Two young kids, appearing to be around 17, come and stand in front of the table Joshua and I are seated at. A loose copy of Dead Rising 3 sits on the table and they inquire if they would be able to take a photo. We, not being Microsoft employees, don’t have the authority to say yes but tell them there doesn’t seem to be a glairing problem with snapping the photo. Both teens wear black button down shirts with matching dark slacks. The photo is taken and they linger in front of the table, loitering until Rebecca comes back, informing them they can’t stand there. The would-be amateur journalists saunter off into the crown behind them.
Every Microsoft employee in the store seems to have the same goal scrawled across their face, to keep moving, delivering consoles to tables and then to the mysterious back room of limbo ownership.
Rebecca runs her finger down a list of pre-order sheets, checking to see if the name customers give corresponded to ones on the sheet, entitling them to a “Day One” edition. All others who have not pre-ordered will receive the regular green boxes, matching the employee’s shirts.
She moves with speed to retrieve the games for the bundle selected by a customer, coming back with the titles and oversized Microsoft bags as the more form fitting bags ran out early in the night.
Designated employees supply pep for the evening while the rest appeared devoid of emotion, attitude, and identity, these attributes provide concise answers and tactical hair flips.
While loading consoles into bags, Rebecca makes quick conversation with Joshua and I, pointing out her fingernails, dirty from the night of shoveling Xbox Ones back and forth.
Time winds on and another tablet give away occurs. The clock creeps closer to midnight. Every passing second feels longer than the last, more drawn out and fading with intensity as the hour hand gradually strikes midnight.
The console pick-up system flows smoothly. Two lines of customer form on each side of the store, presenting IDs with their receipts; thereby receiving their Xbox Ones.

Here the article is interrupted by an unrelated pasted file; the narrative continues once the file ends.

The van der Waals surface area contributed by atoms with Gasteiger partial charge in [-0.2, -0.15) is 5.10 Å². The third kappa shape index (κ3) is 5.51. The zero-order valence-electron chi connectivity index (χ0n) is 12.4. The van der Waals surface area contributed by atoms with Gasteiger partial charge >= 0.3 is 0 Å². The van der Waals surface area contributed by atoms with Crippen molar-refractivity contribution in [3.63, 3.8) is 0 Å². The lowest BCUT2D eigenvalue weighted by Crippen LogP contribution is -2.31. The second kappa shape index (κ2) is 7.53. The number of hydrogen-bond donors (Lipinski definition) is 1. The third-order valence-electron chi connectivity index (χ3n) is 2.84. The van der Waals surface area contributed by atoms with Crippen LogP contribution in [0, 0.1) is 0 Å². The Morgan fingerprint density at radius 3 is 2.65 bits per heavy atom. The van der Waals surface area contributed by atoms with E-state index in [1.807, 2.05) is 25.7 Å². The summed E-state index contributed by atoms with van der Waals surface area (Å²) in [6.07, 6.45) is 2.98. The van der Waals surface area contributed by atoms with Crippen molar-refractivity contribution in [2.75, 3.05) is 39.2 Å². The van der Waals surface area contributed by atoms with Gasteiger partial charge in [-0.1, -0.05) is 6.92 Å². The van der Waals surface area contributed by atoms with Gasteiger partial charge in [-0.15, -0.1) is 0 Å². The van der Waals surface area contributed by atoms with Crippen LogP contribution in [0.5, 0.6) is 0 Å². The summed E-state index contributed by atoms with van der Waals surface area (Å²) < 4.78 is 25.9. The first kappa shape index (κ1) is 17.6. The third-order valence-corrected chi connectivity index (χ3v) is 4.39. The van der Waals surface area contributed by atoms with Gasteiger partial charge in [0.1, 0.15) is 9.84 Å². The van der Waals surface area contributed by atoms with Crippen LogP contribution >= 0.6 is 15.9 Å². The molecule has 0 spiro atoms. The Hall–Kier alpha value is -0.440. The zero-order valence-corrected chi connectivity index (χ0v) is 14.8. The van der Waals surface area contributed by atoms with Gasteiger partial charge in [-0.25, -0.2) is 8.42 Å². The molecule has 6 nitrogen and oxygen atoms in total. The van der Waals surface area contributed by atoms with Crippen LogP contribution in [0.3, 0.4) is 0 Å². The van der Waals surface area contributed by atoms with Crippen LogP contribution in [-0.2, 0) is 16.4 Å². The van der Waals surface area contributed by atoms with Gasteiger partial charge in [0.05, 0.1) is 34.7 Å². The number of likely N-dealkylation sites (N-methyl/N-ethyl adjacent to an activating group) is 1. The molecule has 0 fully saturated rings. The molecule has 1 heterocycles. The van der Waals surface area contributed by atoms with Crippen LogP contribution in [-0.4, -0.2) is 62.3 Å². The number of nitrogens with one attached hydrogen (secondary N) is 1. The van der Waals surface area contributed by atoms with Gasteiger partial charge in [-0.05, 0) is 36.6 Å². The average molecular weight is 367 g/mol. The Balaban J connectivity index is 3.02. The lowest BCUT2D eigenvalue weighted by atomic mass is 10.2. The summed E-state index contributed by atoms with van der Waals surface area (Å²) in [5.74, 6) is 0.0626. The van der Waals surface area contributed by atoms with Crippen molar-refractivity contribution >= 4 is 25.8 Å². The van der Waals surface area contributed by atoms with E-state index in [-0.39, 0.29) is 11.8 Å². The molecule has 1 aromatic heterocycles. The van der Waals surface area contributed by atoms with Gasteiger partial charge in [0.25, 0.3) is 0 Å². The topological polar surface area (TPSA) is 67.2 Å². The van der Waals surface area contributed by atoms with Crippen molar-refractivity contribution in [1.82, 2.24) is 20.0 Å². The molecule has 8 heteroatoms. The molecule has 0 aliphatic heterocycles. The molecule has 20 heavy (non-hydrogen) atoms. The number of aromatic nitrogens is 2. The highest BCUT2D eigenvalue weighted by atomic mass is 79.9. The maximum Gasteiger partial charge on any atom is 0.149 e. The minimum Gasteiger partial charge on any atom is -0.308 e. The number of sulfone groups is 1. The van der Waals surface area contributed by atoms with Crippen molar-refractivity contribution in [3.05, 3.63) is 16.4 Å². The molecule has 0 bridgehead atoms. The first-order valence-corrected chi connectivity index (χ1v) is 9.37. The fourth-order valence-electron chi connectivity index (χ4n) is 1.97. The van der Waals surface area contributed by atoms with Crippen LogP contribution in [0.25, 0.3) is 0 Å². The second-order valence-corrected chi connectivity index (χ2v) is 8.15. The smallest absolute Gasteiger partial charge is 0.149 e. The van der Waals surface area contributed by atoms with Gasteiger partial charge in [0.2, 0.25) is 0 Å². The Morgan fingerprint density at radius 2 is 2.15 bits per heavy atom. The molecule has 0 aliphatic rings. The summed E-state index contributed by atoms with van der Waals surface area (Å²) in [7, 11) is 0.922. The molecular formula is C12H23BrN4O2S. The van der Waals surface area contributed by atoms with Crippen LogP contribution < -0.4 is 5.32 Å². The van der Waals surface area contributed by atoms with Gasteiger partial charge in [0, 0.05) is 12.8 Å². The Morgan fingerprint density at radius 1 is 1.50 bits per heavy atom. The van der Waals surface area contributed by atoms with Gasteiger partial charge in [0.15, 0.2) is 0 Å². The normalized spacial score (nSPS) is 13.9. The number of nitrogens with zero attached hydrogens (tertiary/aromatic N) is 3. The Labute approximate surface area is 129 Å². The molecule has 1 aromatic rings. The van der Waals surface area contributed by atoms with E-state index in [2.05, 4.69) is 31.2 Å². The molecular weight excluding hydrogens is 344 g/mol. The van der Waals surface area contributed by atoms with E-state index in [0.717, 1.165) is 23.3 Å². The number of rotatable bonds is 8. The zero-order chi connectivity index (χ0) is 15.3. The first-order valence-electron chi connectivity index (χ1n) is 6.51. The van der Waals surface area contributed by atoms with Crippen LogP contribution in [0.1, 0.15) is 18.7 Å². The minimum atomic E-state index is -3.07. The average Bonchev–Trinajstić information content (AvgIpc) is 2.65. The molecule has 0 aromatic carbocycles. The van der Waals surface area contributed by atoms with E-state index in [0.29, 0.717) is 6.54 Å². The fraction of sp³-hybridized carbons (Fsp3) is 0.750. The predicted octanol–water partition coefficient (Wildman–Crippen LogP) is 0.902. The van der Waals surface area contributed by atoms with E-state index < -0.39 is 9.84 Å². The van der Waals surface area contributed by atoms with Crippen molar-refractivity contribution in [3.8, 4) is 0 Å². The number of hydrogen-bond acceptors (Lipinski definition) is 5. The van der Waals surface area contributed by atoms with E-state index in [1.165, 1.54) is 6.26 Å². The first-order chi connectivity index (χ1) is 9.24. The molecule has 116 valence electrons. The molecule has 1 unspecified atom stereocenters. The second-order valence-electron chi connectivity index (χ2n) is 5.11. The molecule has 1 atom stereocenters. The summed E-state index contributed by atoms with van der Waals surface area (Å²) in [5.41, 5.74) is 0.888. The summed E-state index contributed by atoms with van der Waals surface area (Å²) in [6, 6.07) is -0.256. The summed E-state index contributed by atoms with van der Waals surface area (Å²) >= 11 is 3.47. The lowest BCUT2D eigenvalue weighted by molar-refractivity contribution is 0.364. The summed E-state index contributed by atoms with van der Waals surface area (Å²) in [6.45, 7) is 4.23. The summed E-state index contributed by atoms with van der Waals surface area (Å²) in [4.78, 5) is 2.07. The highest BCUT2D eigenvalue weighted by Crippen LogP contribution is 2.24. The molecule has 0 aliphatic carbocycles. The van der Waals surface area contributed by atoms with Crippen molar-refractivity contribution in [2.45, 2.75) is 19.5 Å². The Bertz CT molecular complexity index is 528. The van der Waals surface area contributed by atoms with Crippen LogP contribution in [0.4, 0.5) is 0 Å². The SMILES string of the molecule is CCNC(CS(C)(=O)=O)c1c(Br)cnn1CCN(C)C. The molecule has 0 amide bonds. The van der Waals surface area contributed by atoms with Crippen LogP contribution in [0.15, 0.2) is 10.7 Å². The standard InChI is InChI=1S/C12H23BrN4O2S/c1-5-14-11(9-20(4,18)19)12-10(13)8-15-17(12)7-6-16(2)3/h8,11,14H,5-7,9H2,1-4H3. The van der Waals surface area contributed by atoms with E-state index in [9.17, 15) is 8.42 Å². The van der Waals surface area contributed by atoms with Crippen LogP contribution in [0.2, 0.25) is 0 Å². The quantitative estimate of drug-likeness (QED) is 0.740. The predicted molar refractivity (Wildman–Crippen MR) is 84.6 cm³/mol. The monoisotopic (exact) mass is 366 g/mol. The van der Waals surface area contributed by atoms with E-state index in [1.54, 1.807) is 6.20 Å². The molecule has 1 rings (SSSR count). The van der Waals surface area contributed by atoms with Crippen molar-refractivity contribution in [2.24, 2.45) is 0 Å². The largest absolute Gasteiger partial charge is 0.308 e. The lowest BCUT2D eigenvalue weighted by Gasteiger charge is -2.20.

The lines, like snakes, wiggle and writhe with anticipation. New heads claim their console, then saunter off into the night to become early adopters. They’re replaced by the next eager consumer behind them, patient yet still full of excitement despite the overwhelming exhaustion that accompanied the late night.
Teams of employees cart out bags of consoles by hand from the mysterious back room and deliver them into the arms of wide-eyed customers. They treat the newly acquired game systems the same way mothers treat new born babies, with unconditional love and cautious care.
The staff shouted out numbers, attempting to move the process as quickly as possible. Nicole has left and Joshua is packing up his things, only sticking around in hopes of a more palatable withdrawal from parking. The lines have been pushed back and now customers are claiming their systems to our right, no longer snaking behind us.
Eventually Joshua leaves but I remain. The eyes of Microsoft employees fall on me, wondering what I’m writing down so feverishly in my notebook. Staff members still shuffle out tote bags to awaiting customers. I imagine the fatigue every muscle in their bodies must feel, hoping for rest but they soldier on.
I’m the only non-employee in the store who isn’t buying an Xbox. Eyes fall more frequently on me. My phone now says 1:00 am and the environment around me no longer exudes “party” or “fun.” The music has been replaced with speed and efficiency. Enough people have left to allow all remaining customers to enter in the store, all of which stand in line for their consoles.
Employees start to break down the store, collapsing folding tables, pulling off the black skirts.
The Xbox One has been released to the public.